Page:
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Promiscuity comes at a price: Catalytic versatility vs efficiency in different metal ion derivatives of the potential bioremediator GpdQ

Daumann, Lena J; McCarthy, Bianca Y; Hadler, Kieran S; Murray, Tracy; Gahan, Lawrence; Larrabee, James A; Ollis, David; Schenk, Gerhard

Description

The glycerophosphodiesterase from Enterobacter aerogenes (GpdQ) is a highly promiscuous dinuclear metallohydrolase with respect to both substrate specificity and metal ion composition. While this promiscuity may adversely affect the enzyme's catalytic efficiency its ability to hydrolyse some organophosphates (OPs) and by-products of OP degradation have turned GpdQ into a promising candidate for bioremedial applications. Here, we investigated both metal ion binding and the effect of the metal...[Show more]

dc.contributor.authorDaumann, Lena J
dc.contributor.authorMcCarthy, Bianca Y
dc.contributor.authorHadler, Kieran S
dc.contributor.authorMurray, Tracy
dc.contributor.authorGahan, Lawrence
dc.contributor.authorLarrabee, James A
dc.contributor.authorOllis, David
dc.contributor.authorSchenk, Gerhard
dc.date.accessioned2015-12-10T23:35:28Z
dc.identifier.issn1570-9639
dc.identifier.urihttp://hdl.handle.net/1885/69862
dc.description.abstractThe glycerophosphodiesterase from Enterobacter aerogenes (GpdQ) is a highly promiscuous dinuclear metallohydrolase with respect to both substrate specificity and metal ion composition. While this promiscuity may adversely affect the enzyme's catalytic efficiency its ability to hydrolyse some organophosphates (OPs) and by-products of OP degradation have turned GpdQ into a promising candidate for bioremedial applications. Here, we investigated both metal ion binding and the effect of the metal ion composition on catalysis. The prevalent in vivo metal ion composition for GpdQ is proposed to be of the type Fe(II)Zn(II), a reflection of natural abundance rather than catalytic optimisation. The Fe(II) appears to have lower binding affinity than other divalent metal ions, and the catalytic efficiency of this mixed metal center is considerably smaller than that of Mn(II), Co(II) or Cd(II)-containing derivatives of GpdQ. Interestingly, metal ion replacements do not only affect catalytic efficiency but also the optimal pH range for the reaction, suggesting that different metal ion combinations may employ different mechanistic strategies. These metal ion-triggered modulations are likely to be mediated via an extensive hydrogen bond network that links the two metal ion binding sites via residues in the substrate binding pocket. The observed functional diversity may be the cause for the modest catalytic efficiency of wild-type GpdQ but may also be essential to enable the enzyme to evolve rapidly to alter substrate specificity and enhance kcat values, as has recently been demonstrated in a directed evolution experiment. This article is part of a Special Issue entitled: Chemistry and mechanism of phosphatases, diesterases and triesterases.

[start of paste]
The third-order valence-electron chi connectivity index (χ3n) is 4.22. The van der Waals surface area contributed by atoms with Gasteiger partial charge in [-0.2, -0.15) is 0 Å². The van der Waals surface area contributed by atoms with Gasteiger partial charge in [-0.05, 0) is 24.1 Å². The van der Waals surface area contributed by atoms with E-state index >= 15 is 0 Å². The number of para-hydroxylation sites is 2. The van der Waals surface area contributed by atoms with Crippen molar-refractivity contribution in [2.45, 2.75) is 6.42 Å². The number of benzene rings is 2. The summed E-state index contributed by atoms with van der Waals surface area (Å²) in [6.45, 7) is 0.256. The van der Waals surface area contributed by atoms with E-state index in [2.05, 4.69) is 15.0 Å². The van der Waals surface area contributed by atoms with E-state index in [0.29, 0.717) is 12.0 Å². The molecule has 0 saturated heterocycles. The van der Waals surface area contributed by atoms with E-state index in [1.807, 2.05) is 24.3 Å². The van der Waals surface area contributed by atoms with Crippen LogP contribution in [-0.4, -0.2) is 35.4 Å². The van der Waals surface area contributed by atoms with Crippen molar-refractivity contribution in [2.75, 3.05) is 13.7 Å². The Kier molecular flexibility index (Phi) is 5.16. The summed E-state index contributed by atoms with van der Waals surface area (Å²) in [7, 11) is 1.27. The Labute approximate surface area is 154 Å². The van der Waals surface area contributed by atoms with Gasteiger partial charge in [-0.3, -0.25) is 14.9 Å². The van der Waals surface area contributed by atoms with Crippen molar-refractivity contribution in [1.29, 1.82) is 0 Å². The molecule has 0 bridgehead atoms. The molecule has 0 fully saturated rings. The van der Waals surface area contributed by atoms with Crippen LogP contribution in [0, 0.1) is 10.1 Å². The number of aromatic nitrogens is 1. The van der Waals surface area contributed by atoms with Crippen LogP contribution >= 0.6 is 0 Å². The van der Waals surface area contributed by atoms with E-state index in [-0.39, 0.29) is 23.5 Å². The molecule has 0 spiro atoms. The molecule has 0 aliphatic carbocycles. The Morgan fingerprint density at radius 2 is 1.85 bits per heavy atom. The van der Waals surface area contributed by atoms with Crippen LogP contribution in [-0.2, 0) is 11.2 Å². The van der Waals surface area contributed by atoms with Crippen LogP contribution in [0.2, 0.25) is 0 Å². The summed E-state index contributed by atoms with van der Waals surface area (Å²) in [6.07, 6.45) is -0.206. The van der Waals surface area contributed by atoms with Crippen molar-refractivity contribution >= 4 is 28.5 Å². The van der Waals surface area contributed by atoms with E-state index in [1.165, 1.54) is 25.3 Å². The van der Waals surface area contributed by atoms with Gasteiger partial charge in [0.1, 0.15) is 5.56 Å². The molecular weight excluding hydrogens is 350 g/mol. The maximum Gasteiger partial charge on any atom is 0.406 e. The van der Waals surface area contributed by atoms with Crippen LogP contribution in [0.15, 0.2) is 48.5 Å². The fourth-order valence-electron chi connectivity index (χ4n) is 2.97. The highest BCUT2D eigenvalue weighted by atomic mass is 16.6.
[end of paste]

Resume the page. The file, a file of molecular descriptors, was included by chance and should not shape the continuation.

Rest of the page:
dc.publisherElsevier
dc.sourceBiochimica et Biophysica Acta: Proteins & Proteomics
dc.subjectKeywords: bacterial enzyme; cadmium; cobalt; divalent cation; esterase; glycerophosphodiesterase; manganese; metal ion; unclassified drug; article; binding site; bioremediation; catalysis; Enterobacter aerogenes; enzyme specificity; enzyme substrate; helium cadmium Binuclear metallohydrolases; Bioremediation; Glycerophosphodiesterase; Metal ion replacement; Reaction mechanism
dc.titlePromiscuity comes at a price: Catalytic versatility vs efficiency in different metal ion derivatives of the potential bioremediator GpdQ
dc.typeJournal article
local.description.notesImported from ARIES
local.identifier.citationvolume1834
dc.date.issued2013
local.identifier.absfor030499 - Medicinal and Biomolecular Chemistry not elsewhere classified
local.identifier.ariespublicationf5625xPUB2143
local.type.statusPublished Version
local.contributor.affiliationDaumann, Lena J, University of Queensland
local.contributor.affiliationMcCarthy, Bianca Y, University of Queensland
local.contributor.affiliationHadler, Kieran S, University of Queensland
local.contributor.affiliationMurray, Tracy, College of Physical and Mathematical Sciences, ANU
local.contributor.affiliationGahan, Lawrence, University of Queensland
local.contributor.affiliationLarrabee, James A, Middlebury College
local.contributor.affiliationOllis, David, College of Physical and Mathematical Sciences, ANU
local.contributor.affiliationSchenk, Gerhard, University of Queensland
local.description.embargo2037-12-31
local.bibliographicCitation.issue1
local.bibliographicCitation.startpage425
local.bibliographicCitation.lastpage432
local.identifier.doi10.1016/j.bbapap.2012.02.004
local.identifier.absseo970103 - Expanding Knowledge in the Chemical Sciences
dc.date.updated2016-02-24T08:55:04Z
local.identifier.scopusID2-s2.0-84871711835
local.identifier.thomsonID000314620400045
CollectionsANU Research Publications

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